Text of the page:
When we think of a baby bird learning to fly, we often picture its last heroic attempt: the fledgling flopping out of the nest, spreading its wings, and soaring into the sky. Before that final success, though, there were likely many failures that ended with the bird not soaring into the sky but rather plummeting to the ground.
Like a bird learning to fly, we too may fall down over and over as we set out to achieve emotional self-reliance on our own. But if we turn to the Lord for help and put in the effort, we can learn how to be resilient when life doesn’t go quite as planned and to rely on Him when trials become too much for us to bear on our own.
If learning to fly is a painful process, why would a bird ever leave the nest in the first place? Because of its mother. For the first part of her babies’ lives, the mother bird will bring food directly to them in the nest. But in time, she starts leaving food outside the nest so the fledglings must venture out of their comfort zone to obtain nourishment.
It’s the same process we endure as we learn to become emotionally self-reliant—but we are not expected to be able to fly completely on our own just yet.
Similar to a mother bird allowing her babies to fall out of the nest, Heavenly Father allows us to go through trials and experiences that can be painful, frustrating, and discouraging. His plan of salvation is designed to help us become like Him, so every challenge we face can be an opportunity to learn and grow. Like the mother bird, Heavenly Father still provides us with comfort and direction because only with His help can we achieve and maintain our emotional and mental health.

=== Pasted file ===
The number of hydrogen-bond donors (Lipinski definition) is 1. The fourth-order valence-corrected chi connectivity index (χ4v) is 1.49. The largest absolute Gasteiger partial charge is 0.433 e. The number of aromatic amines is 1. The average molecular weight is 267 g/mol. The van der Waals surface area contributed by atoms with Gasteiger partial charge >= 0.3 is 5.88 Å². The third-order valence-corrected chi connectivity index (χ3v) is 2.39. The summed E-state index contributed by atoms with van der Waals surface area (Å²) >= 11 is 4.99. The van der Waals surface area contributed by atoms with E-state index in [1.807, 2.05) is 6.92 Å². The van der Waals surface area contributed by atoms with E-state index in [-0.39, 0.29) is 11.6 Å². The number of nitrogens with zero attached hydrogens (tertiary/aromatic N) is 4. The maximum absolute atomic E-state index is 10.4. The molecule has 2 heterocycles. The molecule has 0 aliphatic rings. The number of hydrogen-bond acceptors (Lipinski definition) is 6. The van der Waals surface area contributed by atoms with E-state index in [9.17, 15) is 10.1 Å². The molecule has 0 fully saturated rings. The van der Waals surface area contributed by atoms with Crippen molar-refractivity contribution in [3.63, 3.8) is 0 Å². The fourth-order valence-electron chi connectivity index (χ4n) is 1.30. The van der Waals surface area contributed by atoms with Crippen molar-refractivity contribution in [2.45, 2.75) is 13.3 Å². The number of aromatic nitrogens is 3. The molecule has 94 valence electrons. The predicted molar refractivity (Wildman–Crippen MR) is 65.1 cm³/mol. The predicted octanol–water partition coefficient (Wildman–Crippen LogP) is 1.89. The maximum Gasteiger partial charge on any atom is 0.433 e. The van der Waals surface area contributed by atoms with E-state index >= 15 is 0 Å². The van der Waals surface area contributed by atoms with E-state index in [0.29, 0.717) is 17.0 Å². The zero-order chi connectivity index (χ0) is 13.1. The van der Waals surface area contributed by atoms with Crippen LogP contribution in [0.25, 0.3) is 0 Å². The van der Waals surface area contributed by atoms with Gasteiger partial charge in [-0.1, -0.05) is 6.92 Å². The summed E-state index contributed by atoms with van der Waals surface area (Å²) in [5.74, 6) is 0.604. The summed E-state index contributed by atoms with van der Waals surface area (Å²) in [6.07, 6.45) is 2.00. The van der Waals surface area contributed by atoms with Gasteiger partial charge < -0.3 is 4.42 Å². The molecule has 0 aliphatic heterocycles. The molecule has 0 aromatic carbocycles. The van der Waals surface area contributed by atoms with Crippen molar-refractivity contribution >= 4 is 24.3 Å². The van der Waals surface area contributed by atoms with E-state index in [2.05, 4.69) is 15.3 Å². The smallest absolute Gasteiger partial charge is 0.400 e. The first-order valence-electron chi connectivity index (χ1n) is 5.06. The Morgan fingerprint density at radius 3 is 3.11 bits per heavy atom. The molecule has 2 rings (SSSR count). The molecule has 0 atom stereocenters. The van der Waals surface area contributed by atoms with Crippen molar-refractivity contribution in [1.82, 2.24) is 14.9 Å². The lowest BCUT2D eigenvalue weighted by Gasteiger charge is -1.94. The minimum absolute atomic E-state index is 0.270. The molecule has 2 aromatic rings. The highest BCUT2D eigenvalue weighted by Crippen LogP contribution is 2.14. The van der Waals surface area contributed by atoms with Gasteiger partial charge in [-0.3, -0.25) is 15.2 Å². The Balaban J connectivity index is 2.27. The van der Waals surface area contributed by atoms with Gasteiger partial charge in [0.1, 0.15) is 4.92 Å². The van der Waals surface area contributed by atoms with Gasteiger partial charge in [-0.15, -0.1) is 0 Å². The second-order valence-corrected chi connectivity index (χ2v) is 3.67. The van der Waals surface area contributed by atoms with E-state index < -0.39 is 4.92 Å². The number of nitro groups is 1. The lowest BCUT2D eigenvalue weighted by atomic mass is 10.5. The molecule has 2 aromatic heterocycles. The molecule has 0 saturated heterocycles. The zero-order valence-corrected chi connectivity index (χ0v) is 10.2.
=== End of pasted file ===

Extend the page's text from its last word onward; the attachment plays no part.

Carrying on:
Even though Heavenly Father is our partner, we shouldn’t expect Him to do everything for us. He wants us to use our agency and the resources He has given us on our path to emotional self-reliance.
For example, when we undergo heartache, anger, or loss, He wants us to counsel with Him, but we shouldn’t just stop there—we need to do our best to act on the promptings He gives us; to keep the commandments; to attend the temple to seek peace, comfort, and answers; to be mindful of prophetic counsel; and to trust in His plan for us.
Heavenly Father has given us many tools to achieve emotional self-reliance, but if we have given it our all and still find ourselves stuck or struggling with our mental health, additional resources may be necessary. There are certainly times when you may need to turn to a mental health professional or receive counsel from your bishop for further guidance in order to move forward.
Keep in mind, though, that if we ask for advice from others every time we run into a roadblock, we may lose invaluable opportunities to learn and grow on our own. Again, we need to put in an adequate amount of our own effort to move forward.
In Doctrine and Covenants section 9, Oliver Cowdery is chastised for trying to translate the Book of Mormon plates without taking any “thought save it was to ask [God]” (verse 7). He is then admonished to “study it out in [his] mind,” come to his own conclusion, and then “ask [God] if it be right” (verse 8).
When we follow this pattern, Heavenly Father is not abandoning us to rely completely on our own abilities and thoughts as we care for our mental health. He is allowing us the opportunity to learn how to exercise our agency. Seeking out answers to our questions and finding solutions to our problems with His help is what will help us ultimately become like Him. With this in mind, we can ask Him to show us how we can become more balanced emotionally instead of simply asking Him to make us better.
As we exercise our agency over and over again in this manner whenever our emotional well-being is tested, we slowly become better and more confident. While we don’t have to master flying just yet, we can rest assured that He is with us all along the way and rejoice in the fact that He is helping us become better bit by bit. Each day there is another opportunity to reach new heights—preparing us for the day when we will be able to fly on our own.